Step Up to the Plate features three-star Michelin restaurant owner Michel Bras, a French chef who fits the mold of the prototypically exacting and eccentric genius prone to eliciting co-worker and audience reactions that are simultaneously astonished and baffled. Bras is the kind of man who appears to reside primarily in his own head: a workaholic and a visionary who's had to make the sacrifices that are required of most people who make an impact of some sort on the world. Namely, Bras, as he freely admits, has spent less time with his family than he'd like, though that admission strikes us as somewhat obligatory—a committed man's impression of what an easygoing working-class Joe is supposed to say.
The year may be shaping up to be the year of the Metaphoric Culinary Documentary, as Step Up to the Plate is arriving in theaters just a few months after the release of the similarly themed Jiro Dreams of Sushi (and another culinary doc, Three Stars, follows next week). In Jiro Dreams of Sushi, a son grappled with the task of living up to the legacy of his titular father, a global sushi master. In Step Up to the Plate, Michel struggles to cede control of his restaurant to his son Sébastien, a 40ish family man with opinions and techniques of his own whose nevertheless worked under his father since childhood. At the beginning of the film, Michel has partially stepped away from running his restaurant, appearing only when Sébastien summons him, but we need to only briefly read the faces of these men to see that they are both still in the throes of considerable emotional turmoil.
Step Up to the Plate has been made with a hypnotic elegance worthy of its subjects. For the most part, writer-director Paul Lacoste (who made a 50-minute TV doc on Michel 10 years earlier) refreshingly eschews typical documentary devices such as third-person narration and talking-head testimony. The film is distinctively silent: We mostly watch as Michel and Sébastien refine dishes or teach classes in intimate collaborations that involve communications that are conveyed primarily through gesture. Michel says that he wished he spent more time with his family earlier in his life, but clearly he's partially—and, perhaps, purposefully—missing the point. In the midst of creating their dishes, Michel and Sébastien, though combative and competitive, appear to be as close as any father and son could be.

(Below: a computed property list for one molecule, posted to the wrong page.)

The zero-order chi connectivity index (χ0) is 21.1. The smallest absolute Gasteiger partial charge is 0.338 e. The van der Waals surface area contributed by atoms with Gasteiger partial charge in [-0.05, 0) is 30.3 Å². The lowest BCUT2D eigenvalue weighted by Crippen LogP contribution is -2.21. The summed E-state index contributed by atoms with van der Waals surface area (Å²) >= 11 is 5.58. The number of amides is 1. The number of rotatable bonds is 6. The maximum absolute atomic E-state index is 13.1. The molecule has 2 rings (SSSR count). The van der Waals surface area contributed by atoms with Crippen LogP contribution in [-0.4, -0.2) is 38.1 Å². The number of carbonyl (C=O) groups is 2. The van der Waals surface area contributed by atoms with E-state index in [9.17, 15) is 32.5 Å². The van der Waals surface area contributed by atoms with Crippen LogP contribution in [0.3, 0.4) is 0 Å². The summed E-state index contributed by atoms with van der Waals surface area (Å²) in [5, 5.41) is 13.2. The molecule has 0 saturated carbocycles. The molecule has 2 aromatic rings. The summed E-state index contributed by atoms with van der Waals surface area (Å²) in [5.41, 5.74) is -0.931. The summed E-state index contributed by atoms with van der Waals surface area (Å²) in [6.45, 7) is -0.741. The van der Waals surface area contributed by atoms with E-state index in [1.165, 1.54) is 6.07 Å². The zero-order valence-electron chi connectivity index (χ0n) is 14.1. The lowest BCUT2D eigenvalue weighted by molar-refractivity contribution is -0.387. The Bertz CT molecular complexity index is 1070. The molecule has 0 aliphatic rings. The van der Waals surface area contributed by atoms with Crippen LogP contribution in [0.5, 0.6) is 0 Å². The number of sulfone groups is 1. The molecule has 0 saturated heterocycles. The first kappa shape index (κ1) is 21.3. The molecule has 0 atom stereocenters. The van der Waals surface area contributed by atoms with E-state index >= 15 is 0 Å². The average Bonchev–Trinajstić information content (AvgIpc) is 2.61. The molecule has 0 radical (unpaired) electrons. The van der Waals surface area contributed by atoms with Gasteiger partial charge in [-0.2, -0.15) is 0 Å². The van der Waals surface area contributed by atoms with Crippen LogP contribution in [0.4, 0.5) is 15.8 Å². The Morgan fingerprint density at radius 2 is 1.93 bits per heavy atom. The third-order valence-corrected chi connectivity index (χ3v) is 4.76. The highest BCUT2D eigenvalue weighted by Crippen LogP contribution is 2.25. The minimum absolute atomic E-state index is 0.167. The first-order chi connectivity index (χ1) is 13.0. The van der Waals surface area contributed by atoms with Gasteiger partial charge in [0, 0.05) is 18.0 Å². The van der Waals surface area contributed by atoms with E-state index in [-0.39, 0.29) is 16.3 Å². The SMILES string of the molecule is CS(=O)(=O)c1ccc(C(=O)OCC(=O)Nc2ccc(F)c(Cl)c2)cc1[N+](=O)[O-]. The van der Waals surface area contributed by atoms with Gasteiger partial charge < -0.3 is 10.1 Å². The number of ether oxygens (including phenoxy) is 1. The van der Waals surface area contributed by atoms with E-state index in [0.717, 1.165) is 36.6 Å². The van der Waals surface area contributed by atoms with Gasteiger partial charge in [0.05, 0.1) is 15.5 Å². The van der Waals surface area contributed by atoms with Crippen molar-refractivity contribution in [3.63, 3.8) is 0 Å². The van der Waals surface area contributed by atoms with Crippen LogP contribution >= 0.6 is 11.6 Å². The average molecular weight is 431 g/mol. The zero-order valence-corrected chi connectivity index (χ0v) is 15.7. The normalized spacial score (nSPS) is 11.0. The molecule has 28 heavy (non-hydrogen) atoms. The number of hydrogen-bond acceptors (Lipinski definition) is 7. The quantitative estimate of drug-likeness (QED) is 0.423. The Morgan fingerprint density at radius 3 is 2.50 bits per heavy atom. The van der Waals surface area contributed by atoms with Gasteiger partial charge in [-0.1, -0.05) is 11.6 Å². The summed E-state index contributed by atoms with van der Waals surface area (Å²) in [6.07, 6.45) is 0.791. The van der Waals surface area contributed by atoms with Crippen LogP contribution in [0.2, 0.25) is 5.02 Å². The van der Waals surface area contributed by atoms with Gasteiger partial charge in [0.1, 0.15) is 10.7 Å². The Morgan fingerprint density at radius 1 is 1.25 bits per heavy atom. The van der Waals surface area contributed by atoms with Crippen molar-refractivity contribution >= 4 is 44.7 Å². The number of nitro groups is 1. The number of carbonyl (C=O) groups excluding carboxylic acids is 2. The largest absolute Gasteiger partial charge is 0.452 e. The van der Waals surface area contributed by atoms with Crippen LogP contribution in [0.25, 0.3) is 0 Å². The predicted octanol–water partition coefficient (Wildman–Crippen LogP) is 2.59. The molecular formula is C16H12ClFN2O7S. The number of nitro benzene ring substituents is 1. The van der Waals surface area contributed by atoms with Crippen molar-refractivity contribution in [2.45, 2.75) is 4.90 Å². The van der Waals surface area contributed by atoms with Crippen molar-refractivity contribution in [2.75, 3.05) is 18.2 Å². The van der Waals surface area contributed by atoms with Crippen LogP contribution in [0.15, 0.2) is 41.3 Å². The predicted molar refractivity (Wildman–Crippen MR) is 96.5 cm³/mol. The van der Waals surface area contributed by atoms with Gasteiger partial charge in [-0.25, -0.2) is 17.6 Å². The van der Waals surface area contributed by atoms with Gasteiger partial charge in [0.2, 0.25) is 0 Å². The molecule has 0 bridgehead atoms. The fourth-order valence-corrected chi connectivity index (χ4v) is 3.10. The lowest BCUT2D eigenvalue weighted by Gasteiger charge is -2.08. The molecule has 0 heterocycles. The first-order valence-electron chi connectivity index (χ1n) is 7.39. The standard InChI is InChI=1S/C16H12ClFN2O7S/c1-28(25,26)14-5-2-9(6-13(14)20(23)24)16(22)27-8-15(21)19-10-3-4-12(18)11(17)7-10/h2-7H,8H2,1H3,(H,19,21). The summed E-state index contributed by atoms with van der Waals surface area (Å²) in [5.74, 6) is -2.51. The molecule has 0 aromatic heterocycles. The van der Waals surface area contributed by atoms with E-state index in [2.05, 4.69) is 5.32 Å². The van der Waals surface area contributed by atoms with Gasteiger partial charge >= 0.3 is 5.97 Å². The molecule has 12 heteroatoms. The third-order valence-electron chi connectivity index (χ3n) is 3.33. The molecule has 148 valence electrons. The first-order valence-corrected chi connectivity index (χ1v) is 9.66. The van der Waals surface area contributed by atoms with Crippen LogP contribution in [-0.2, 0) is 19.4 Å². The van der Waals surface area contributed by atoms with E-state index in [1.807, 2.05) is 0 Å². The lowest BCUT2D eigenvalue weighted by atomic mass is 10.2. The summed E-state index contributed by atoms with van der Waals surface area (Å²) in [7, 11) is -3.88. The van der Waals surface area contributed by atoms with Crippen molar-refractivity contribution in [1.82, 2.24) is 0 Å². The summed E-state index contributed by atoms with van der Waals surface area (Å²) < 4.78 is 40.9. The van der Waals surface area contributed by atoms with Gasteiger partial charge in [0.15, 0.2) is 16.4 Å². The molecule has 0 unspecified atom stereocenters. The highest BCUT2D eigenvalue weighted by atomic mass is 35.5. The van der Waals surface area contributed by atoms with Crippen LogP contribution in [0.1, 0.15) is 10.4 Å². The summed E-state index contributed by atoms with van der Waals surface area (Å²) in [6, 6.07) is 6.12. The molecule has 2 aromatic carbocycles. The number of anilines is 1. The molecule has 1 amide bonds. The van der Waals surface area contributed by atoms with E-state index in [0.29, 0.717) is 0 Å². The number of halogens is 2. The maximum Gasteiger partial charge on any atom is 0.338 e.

Lacoste's almost purely observational approach allows him to come about as close to documenting the process of creation as anyone ever has; Step Up to the Plate is occasionally reminiscent of The Mystery of Picasso in its use of artful fades to convey and elaborate on the private thoughts behind creation. Throughout the film, Sébastien concerns himself with the invention of a desert he calls Pathway, which is a sculpture of cheese, milk skin, bread, and chocolate, among other ingredients, that's meant to chart a tasting evolution from savory to sweet. It's also an autobiographical representation of Sébastien's desire to break free of his father.
The dish, at least aesthetically, is a legitimate work of art—an edible sculpture that, fittingly, resembles a great bridge (a Japanese variation that Sébastien creates is even more beautiful). But Michel, in the film's key moment, regards it tentatively, looking Pathway over for long moments before finally initiating a long and thorough consumption. Michel, as to be expected of a man of his level of accomplishment, is pitiless and seemingly petty at first, but Lacoste's long, empathetic takes bring about a revelation. We understand that Michel, in his refusal to cut his son even the simplest slack, is paying him the ultimate compliment: regarding Sébastien as an equal and a master. Michel is also, in the only fashion he knows, telling his son that he loves him.